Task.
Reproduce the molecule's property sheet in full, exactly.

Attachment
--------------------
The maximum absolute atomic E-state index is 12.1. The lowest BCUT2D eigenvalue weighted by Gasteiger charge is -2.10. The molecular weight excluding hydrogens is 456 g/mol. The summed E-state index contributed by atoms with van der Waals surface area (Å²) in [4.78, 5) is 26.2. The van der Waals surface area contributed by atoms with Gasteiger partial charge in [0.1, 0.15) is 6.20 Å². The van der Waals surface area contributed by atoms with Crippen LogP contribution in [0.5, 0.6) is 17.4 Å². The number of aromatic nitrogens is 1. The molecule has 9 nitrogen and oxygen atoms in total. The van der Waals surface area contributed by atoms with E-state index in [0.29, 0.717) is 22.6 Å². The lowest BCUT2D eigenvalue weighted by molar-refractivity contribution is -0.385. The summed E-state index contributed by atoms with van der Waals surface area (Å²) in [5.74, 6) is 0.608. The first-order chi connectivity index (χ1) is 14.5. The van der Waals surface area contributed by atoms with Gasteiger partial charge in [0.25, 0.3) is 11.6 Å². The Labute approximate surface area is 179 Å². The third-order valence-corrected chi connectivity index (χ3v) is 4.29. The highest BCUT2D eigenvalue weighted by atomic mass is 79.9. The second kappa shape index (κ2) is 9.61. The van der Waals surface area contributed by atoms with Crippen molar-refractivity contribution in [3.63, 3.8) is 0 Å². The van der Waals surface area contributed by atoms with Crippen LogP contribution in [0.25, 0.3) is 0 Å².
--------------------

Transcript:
The maximum absolute atomic E-state index is 12.1. The lowest BCUT2D eigenvalue weighted by Gasteiger charge is -2.10. The molecular weight excluding hydrogens is 456 g/mol. The summed E-state index contributed by atoms with van der Waals surface area (Å²) in [4.78, 5) is 26.2. The van der Waals surface area contributed by atoms with Gasteiger partial charge in [0.1, 0.15) is 6.20 Å². The van der Waals surface area contributed by atoms with Crippen LogP contribution in [0.5, 0.6) is 17.4 Å². The number of aromatic nitrogens is 1. The molecule has 9 nitrogen and oxygen atoms in total. The van der Waals surface area contributed by atoms with E-state index in [0.29, 0.717) is 22.6 Å². The lowest BCUT2D eigenvalue weighted by molar-refractivity contribution is -0.385. The summed E-state index contributed by atoms with van der Waals surface area (Å²) in [5.74, 6) is 0.608. The first-order chi connectivity index (χ1) is 14.5. The van der Waals surface area contributed by atoms with Gasteiger partial charge in [0.25, 0.3) is 11.6 Å². The Labute approximate surface area is 179 Å². The third-order valence-corrected chi connectivity index (χ3v) is 4.29. The highest BCUT2D eigenvalue weighted by atomic mass is 79.9. The second kappa shape index (κ2) is 9.61. The van der Waals surface area contributed by atoms with Crippen molar-refractivity contribution in [3.63, 3.8) is 0 Å². The van der Waals surface area contributed by atoms with Crippen LogP contribution in [0.25, 0.3) is 0 Å².